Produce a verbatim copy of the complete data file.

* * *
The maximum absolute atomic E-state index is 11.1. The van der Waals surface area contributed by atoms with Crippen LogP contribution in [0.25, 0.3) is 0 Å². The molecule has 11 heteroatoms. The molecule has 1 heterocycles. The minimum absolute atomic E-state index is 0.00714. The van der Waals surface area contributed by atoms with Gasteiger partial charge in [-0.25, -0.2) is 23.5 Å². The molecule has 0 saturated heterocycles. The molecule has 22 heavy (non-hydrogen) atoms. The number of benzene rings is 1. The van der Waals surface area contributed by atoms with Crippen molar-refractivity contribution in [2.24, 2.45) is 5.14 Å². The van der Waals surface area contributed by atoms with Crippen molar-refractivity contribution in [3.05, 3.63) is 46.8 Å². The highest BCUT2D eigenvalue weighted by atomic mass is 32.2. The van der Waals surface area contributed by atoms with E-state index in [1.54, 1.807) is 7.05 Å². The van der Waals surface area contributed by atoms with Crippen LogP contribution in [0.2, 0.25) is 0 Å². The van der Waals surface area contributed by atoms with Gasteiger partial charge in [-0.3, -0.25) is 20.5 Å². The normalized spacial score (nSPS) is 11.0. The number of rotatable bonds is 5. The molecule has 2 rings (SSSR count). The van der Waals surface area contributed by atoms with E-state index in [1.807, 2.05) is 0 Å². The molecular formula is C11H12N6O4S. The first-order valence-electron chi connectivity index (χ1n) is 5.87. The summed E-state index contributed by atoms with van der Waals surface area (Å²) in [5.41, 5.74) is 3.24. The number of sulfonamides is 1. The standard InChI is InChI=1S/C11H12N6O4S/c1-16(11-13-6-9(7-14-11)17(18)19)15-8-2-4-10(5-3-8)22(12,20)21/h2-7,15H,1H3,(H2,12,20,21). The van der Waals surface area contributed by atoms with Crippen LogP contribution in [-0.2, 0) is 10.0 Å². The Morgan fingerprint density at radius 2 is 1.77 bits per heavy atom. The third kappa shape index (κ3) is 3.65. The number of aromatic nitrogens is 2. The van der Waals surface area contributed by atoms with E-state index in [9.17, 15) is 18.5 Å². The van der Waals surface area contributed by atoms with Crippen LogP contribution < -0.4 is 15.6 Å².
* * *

The maximum absolute atomic E-state index is 11.1. The van der Waals surface area contributed by atoms with Crippen LogP contribution in [0.25, 0.3) is 0 Å². The molecule has 11 heteroatoms. The molecule has 1 heterocycles. The minimum absolute atomic E-state index is 0.00714. The van der Waals surface area contributed by atoms with Gasteiger partial charge in [-0.25, -0.2) is 23.5 Å². The molecule has 0 saturated heterocycles. The molecule has 22 heavy (non-hydrogen) atoms. The number of benzene rings is 1. The van der Waals surface area contributed by atoms with Crippen molar-refractivity contribution in [2.24, 2.45) is 5.14 Å². The van der Waals surface area contributed by atoms with Crippen molar-refractivity contribution in [3.05, 3.63) is 46.8 Å². The highest BCUT2D eigenvalue weighted by atomic mass is 32.2. The van der Waals surface area contributed by atoms with E-state index in [1.54, 1.807) is 7.05 Å². The van der Waals surface area contributed by atoms with Crippen LogP contribution in [0.2, 0.25) is 0 Å². The van der Waals surface area contributed by atoms with Gasteiger partial charge in [-0.3, -0.25) is 20.5 Å². The normalized spacial score (nSPS) is 11.0. The number of rotatable bonds is 5. The molecule has 2 rings (SSSR count). The van der Waals surface area contributed by atoms with E-state index in [1.807, 2.05) is 0 Å². The molecular formula is C11H12N6O4S. The first-order valence-electron chi connectivity index (χ1n) is 5.87. The summed E-state index contributed by atoms with van der Waals surface area (Å²) in [5.41, 5.74) is 3.24. The number of sulfonamides is 1. The standard InChI is InChI=1S/C11H12N6O4S/c1-16(11-13-6-9(7-14-11)17(18)19)15-8-2-4-10(5-3-8)22(12,20)21/h2-7,15H,1H3,(H2,12,20,21). The van der Waals surface area contributed by atoms with Crippen LogP contribution in [-0.2, 0) is 10.0 Å². The Morgan fingerprint density at radius 2 is 1.77 bits per heavy atom. The third kappa shape index (κ3) is 3.65. The number of aromatic nitrogens is 2. The van der Waals surface area contributed by atoms with E-state index in [9.17, 15) is 18.5 Å². The van der Waals surface area contributed by atoms with Crippen LogP contribution < -0.4 is 15.6 Å².